Study Reveals Ongoing Disparities in Bladder Cancer

Shaakir Hasan, DO, discusses the disparities identified in the bladder cancer space through a real-world prospective study.

Shaakir Hasan, DO, an oncologist at New York Proton Center/Montefiore, discusses the disparities identified in the bladder cancer space through a real-world prospective study.

The socioeconomic disparities the correlate with diagnosis and treatment are an area of active research. Utilizing health database information, Hasan and colleagues created a snapshot of how race, gender, and insurance status impact the field of bladder cancer.


O:07 | What we did is we looked at the National Cancer Database, which captures about 70% of cancer diagnoses in the country. We have data going back for about 10 years, and we wanted to do focus on bladder cancer, and specifically disparities within bladder cancer.

For a lot of these studies, because there's so much data, we usually focus in on a particular question, and it's usually a clinical question. We looked a bit more broadly, particularly when we're looking at disparities. The 2 big questions we were looking at were, as far as diagnosis, when can you diagnose this cancer and how early? We also asked, how does that differ among different demographic groups? Then within each group, are there any discrepancies between certain groups receiving the standard of care? If not, how are they being treated?

Going into it, there really wasn't a focus on African Americans, the uninsured, or women. We wanted to let the data speak for itself and see what those differences were. The null hypothesis is that there are no differences among groups. And one thing I want to add just as an additional background measure is that with bladder cancer, in the vast majority of patients, we can detect it early because of blood in the urine and things like that signal the disease. So, it's kind of more important to figure out among different groups who is detected earlier and who is detected later.

2:05 | What we did find is that the African American race as well as the uninsured, or Medicaid patients, these are the two strongest factors that correlate to later diagnosis. Meaning that relative to White patients or Asian patients, for example, a black patient is more likely to be diagnosed with a muscle-invasive disease, which is more locally advanced or metastatic disease, as opposed to early-stage disease. What we also found is that only exclusively with African Americans do we find that as you progress further along with the disease, as the disease is more advanced, that gap widens, so you're more likely to find black patients with advanced disease and then even more likely with metastatic disease. So that was kind of striking.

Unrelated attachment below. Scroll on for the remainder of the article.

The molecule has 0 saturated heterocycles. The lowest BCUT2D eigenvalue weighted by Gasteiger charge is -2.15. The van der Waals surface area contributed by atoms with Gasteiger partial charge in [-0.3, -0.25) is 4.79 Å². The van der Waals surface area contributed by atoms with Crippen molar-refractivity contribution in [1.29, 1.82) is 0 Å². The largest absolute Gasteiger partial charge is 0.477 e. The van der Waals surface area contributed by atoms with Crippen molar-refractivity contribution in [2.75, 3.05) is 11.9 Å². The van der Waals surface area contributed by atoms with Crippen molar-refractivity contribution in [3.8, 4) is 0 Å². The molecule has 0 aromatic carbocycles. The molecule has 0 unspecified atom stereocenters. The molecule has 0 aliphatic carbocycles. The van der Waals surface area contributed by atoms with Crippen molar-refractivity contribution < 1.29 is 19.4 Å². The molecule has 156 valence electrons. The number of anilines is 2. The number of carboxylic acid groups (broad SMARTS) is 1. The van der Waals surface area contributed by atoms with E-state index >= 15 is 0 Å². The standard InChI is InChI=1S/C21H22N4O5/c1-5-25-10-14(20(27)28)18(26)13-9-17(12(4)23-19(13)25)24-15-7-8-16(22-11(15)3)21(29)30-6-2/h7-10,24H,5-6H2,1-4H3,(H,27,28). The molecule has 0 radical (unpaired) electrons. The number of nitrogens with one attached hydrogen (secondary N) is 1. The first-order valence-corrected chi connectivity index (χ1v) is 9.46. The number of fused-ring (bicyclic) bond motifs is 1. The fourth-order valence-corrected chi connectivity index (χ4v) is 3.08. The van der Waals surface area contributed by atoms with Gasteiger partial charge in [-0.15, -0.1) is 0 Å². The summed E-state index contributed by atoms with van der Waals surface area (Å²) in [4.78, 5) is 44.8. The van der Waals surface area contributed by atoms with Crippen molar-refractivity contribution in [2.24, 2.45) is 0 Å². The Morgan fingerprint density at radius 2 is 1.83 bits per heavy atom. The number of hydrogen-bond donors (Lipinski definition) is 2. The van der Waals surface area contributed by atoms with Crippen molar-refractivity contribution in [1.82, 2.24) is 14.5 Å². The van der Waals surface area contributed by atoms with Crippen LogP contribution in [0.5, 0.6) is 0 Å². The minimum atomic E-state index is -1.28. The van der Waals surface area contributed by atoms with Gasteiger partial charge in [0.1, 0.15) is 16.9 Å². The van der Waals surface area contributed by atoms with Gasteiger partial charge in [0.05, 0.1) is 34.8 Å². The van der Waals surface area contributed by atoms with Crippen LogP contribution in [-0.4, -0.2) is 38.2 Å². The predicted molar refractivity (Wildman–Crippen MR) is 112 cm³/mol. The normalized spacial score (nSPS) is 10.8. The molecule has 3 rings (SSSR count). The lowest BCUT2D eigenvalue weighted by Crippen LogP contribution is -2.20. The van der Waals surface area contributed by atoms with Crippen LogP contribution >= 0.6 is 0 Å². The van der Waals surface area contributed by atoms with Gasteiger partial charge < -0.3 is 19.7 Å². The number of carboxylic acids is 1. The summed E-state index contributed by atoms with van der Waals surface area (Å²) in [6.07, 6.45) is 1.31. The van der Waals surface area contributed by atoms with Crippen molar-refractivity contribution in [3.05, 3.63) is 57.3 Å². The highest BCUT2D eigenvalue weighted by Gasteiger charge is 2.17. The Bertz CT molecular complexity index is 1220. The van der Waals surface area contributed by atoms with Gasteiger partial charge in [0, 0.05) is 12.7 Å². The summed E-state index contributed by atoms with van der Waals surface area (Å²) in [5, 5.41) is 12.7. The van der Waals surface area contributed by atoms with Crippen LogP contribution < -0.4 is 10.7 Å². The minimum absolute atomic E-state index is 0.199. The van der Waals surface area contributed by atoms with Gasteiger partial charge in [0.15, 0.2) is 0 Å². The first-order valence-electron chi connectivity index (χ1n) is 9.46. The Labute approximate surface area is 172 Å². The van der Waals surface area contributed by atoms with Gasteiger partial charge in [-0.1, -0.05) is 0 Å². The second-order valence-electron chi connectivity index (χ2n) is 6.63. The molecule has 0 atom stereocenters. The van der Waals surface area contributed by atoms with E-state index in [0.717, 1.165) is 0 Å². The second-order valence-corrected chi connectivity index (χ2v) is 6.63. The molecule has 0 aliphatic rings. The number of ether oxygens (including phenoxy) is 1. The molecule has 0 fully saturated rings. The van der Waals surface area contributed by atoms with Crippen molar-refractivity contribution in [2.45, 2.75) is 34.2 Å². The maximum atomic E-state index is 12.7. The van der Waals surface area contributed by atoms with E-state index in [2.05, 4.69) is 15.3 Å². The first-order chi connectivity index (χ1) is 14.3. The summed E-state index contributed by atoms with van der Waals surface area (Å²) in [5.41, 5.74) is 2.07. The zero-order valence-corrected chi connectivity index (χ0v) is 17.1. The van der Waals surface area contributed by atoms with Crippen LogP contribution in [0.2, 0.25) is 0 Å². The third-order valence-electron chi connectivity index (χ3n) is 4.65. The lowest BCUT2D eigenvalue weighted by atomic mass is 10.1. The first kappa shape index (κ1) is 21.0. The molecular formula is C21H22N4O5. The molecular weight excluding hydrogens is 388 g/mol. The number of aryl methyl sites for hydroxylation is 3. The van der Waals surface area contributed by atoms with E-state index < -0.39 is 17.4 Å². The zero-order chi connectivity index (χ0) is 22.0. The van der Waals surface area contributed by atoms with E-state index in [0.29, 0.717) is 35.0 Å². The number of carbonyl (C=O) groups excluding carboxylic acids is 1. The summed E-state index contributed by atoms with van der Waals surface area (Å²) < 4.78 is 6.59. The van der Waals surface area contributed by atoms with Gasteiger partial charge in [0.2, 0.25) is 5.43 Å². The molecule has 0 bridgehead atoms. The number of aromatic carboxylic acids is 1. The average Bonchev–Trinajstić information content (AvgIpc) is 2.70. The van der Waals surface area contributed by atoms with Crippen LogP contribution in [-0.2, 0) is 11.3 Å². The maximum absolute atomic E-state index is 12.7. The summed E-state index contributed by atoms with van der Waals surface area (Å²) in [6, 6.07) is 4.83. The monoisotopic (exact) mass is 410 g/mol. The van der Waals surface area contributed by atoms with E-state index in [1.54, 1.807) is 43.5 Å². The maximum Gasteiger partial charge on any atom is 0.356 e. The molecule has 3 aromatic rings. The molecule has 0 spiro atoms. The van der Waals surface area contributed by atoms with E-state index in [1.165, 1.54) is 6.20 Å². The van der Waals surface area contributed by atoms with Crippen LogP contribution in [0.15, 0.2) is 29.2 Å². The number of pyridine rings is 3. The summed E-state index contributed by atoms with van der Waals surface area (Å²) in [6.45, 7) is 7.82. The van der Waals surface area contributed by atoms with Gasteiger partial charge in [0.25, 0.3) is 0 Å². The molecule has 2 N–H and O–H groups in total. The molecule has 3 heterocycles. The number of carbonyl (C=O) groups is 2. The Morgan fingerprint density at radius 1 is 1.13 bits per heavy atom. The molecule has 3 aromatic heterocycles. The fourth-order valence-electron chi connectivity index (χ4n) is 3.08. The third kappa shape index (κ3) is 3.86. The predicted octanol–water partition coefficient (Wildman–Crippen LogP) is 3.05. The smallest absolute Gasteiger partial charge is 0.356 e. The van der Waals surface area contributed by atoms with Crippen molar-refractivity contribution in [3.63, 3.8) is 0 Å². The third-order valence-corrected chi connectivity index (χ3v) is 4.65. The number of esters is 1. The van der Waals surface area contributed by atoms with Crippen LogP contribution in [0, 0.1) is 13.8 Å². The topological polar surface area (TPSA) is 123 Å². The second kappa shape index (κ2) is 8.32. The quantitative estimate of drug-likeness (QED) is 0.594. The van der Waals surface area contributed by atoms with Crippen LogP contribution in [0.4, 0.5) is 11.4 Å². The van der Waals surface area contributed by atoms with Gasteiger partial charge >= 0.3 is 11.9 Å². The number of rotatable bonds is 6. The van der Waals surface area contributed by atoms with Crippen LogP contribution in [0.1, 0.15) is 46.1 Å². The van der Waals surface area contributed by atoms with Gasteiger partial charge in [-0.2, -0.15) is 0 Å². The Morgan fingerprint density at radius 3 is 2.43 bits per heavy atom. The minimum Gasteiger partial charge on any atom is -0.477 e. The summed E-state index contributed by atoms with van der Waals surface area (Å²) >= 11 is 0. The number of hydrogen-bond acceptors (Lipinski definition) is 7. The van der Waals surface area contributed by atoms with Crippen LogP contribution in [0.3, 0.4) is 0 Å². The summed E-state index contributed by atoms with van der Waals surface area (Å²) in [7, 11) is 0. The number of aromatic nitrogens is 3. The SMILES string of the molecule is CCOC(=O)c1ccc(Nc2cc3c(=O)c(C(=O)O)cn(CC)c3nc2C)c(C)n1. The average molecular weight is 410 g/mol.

And it wasn't the only factor like I said there was uninsured, Medicaid patients, and women as well, that’s the case that they're diagnosed at later stages. But one thing to note there is that anatomically, there is a difference. With females, there are plenty of other ailments like hematuria, or blood in the urine, that could be related to infections or menstruation cycles, things like that. So, we tend to miss these diagnoses in women compared to men where it's more abnormal, and we're more likely to work it up. However, when you break it down by race, if you control for gender, you still see significant difference when it comes to the African American race. The second part of what we found were how about the treatments that patients are getting once they are diagnosed?

Most are getting the "standard of care." Now one thing that's a little bit controversial here is that the standard of care per the NCCN guidelines can be either a cystectomy, you just complete removal of the of the bladder with chemotherapy, or you can do bladder preservation with chemoradiation. A lot of urologist will likely tell you that the standard of care has to be cystectomy. And there are even papers looking at demographic factors about who is getting the "standard of care" when it is only considered surgery or cystectomy. But if you look at the guidelines, you can actually kind of include both. What we did is we included either chemo radiation or surgery as a standard of care, we looked at both of those. And relative to just palliation.

4:44 | Even then, we do find that consistently African Americans were necessarily offered cystectomy but ended up having less therapeutic options, or were called cancer directed therapies, at every single stage, whether it's early muscle invasive, locally advanced, or metastatic disease relative to white and Asian counterparts.

Read the full interview with Dr. Hasan >>